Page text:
Modern elite male British football is still waiting for its first openly gay player. Maybe Football Manager can help.
In this year’s edition of the computer game, players come out.
“Part of the reason we decided to do this is because there are gay footballers,” Miles Jacobson, the game’s director, told BBC Sport.
“We know from the amount of professionals that there has to be players who are gay but feel they don’t want to come out.
“I find it weird that it’s still a problem in football so we decided to try and show people that coming out isn’t a big deal and can be a positive thing.
“I just think it’s crazy that in 2017 we are in a world where people can’t be themselves.”
So how does it work?
A BBC survey found 82% would have no issue with a gay player, but 8% said they would stop watching their team.
We’re not talking about real-life players. Instead it’s the fictional, computer-generated youngsters who appear as others retire, refreshing the game’s database at the end of each virtual season.
Those who know their Football Manager call these fictional players ‘newgens’. Without them, the simulation could not progress – as it does – into the next century and beyond.
Jacobson said they were “able to do things with these players that we can’t with real players, because they can’t sue us”.
He explained that, if one of these players at your club comes out, you’ll find out from a news item in your in-game inbox.
Soon after, your commercial director will inform you of a boost in the club’s revenue, in part due to new attention from the lesbian, gay, bisexual and transgender (LGBT) community.
Thomas Hitzlsperger became the first openly gay man to have played in the English Premier League when he came out in 2014 – four months after he retired.
The former Germany midfielder, who played for Aston Villa, Everton and West Ham, said he “could not imagine playing football and doing this at the same time”.
Former Leeds and United States midfielder Robbie Rogers came out as gay a year earlier. He also decided he had to leave the game to do it, before returning to football in the MLS with LA Galaxy.
Before Rogers, there was the first. The tragedy of Justin Fashanu, who took his own life in 1998, eight years after coming out as gay.
Jacobson says that, after taking advice from anti-discrimination group Kick it Out, and having closely examined cases of players coming out in other sports, they believe they have arrived at the most representative future scenario.
“It will be: Right, OK, let’s move on. Everything will carry on perfectly normally, because that’s what we’ve have seen happen elsewhere,” he said.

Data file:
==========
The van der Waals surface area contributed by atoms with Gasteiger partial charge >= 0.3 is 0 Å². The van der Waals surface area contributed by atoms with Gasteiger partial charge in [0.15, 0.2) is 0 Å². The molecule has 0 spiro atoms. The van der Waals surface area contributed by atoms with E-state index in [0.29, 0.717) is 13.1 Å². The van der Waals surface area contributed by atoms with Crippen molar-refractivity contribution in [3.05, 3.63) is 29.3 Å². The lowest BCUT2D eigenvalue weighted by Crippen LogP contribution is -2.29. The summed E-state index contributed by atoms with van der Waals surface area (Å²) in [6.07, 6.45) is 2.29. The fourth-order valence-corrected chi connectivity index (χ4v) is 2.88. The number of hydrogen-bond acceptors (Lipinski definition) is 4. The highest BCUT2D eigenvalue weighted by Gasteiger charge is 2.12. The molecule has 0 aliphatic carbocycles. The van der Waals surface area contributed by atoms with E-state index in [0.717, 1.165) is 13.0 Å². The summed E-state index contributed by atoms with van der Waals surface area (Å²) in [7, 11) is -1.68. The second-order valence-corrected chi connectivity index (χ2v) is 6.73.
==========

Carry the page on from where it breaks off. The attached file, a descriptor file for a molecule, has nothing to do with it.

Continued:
“It’s not a message that everyone is going to see in their game. It is quite rare, but we want it to be seen as a positive thing.
“We also had to take some legal advice, because in some countries that are less forward-thinking than the UK, it is still illegal to be gay. In those cases we have simply respected their laws, so if a player is based in one of those countries, the player won’t come out.
“Being gay is just a totally normal thing in life, and it’s the right thing to put it in the game because it’s something that we’re going to be seeing in the future.”
Emboldened by Brexit
In last year’s edition of the game, Brexit arrived.
There were various scenarios; “soft” and “hard” versions of Brexit complicated transfers involving UK clubs and EU nationals, including players from a Scotland that had decided to break away from Britain.
Jacobson says the reception it got emboldened the development team to include gay footballers this time round. But they had not intended for people to find out until the game’s release on 10 November.
“The Brexit feature was quite controversial, there were some people who didn’t like it being in the game,” he said.
“But it helped us realise we can be a bit more outward in our thinking in trying to make the world a better place.
“For that reason we were not going to announce it ourselves. We have been careful not to feature it in videos, or mention it in any releases.”
He said it was not about changing opinions, but rather about “normalising the issue”.
“We are not going to be able to change the mind of someone who is homophobic, we don’t have that power, and if someone has that issue and decides not to buy the game for that reason then to be honest I feel really sorry for them,” he said.
“Hopefully, it will make some people look up and think, ‘this is ridiculous’.”
What has the reaction been?
Replying to a BBC Radio 5 live survey in October last year, a majority of supporters asked in England, Wales and Scotland said they would be comfortable with their club signing a gay player.
It found 82% would have no issue with a gay player, but 8% said they would stop watching their team.
Jacobson says that the reaction from gamers has so far been overwhelmingly positive.
“We get to entertain a lot of people, the average playtime a year is around 200 hours (the series has sold more than 15 million copies).,” he said.
“I’ve had half a dozen negative replies on Twitter, when I would normally get more if I told people they were getting a free diamond with their copy of the game.
“I do think it’s about time that footballers who are entertaining people around the world every week are actually allowed to be themselves rather than act as someone that they’re not.
“I look forward to the day where people who work in football feel 100% comfortable with who they are, whatever their ethnicity, religion, or sexuality.”